The price of natural gas on UK markets fell to its lowest level in months this week, likely reducing the amount the government will need to spend on extended energy bill support.
Anticipated gas prices for November were trading at 183 pence per therm, or unit of heat, on Monday, according to data from exchange and clearing house Intercontinental Exchange; 77 per cent below this year’s peak.
Prior to the outbreak of war in Ukraine, the UK price of gas was already rising due to factors such as a long winter and a shortage of storage in Europe. It then shot up sharply in February this year following the Russian invasion, peaking this August at almost 800 pence per therm on futures prices.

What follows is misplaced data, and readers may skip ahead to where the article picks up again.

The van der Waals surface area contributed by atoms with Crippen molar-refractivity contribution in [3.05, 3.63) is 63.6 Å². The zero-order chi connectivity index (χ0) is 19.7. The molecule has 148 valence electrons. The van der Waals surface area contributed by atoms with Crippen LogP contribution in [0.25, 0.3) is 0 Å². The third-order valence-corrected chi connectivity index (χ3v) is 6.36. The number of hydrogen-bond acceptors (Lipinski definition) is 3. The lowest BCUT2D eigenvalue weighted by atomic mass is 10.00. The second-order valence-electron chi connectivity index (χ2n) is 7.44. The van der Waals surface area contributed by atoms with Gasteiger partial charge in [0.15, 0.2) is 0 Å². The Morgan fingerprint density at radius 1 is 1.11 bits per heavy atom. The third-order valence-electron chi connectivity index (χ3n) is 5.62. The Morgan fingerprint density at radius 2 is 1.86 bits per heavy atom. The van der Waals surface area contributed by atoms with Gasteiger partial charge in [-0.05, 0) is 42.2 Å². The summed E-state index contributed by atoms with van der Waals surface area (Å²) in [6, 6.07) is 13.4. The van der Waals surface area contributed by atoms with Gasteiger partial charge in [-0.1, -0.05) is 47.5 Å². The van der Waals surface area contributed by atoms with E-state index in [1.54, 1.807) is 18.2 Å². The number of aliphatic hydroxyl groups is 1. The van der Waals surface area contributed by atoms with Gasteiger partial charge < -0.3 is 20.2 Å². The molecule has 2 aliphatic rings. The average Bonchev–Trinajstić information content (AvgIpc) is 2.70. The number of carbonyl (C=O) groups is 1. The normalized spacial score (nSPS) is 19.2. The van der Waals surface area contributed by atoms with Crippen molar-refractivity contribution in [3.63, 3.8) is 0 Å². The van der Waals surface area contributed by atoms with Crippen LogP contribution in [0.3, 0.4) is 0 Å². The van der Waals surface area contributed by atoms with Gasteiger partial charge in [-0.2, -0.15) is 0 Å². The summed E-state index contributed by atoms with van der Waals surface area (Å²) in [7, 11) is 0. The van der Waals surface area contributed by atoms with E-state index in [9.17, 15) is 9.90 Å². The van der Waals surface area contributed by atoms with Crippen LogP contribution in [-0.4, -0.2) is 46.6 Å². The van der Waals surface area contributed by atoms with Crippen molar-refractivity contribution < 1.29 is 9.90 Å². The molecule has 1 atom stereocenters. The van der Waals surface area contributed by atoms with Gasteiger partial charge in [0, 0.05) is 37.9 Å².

This trend has translated into rising energy bills for UK households and the government has guaranteed that for the next six months a typical bill for average energy consumption will not rise about £2,500 per year. After April, bills are then projected to surge to £4,347 and the treasury has said it will explore options for more targeted forms of support.
If gas prices remain at this new low or fall further still, those options would cost less to deliver, according to financial services company ING. But forecasters also warn that downward pressures on gas prices are likely to be temporary, with ING predicting that gas prices will be higher next winter compared to this one.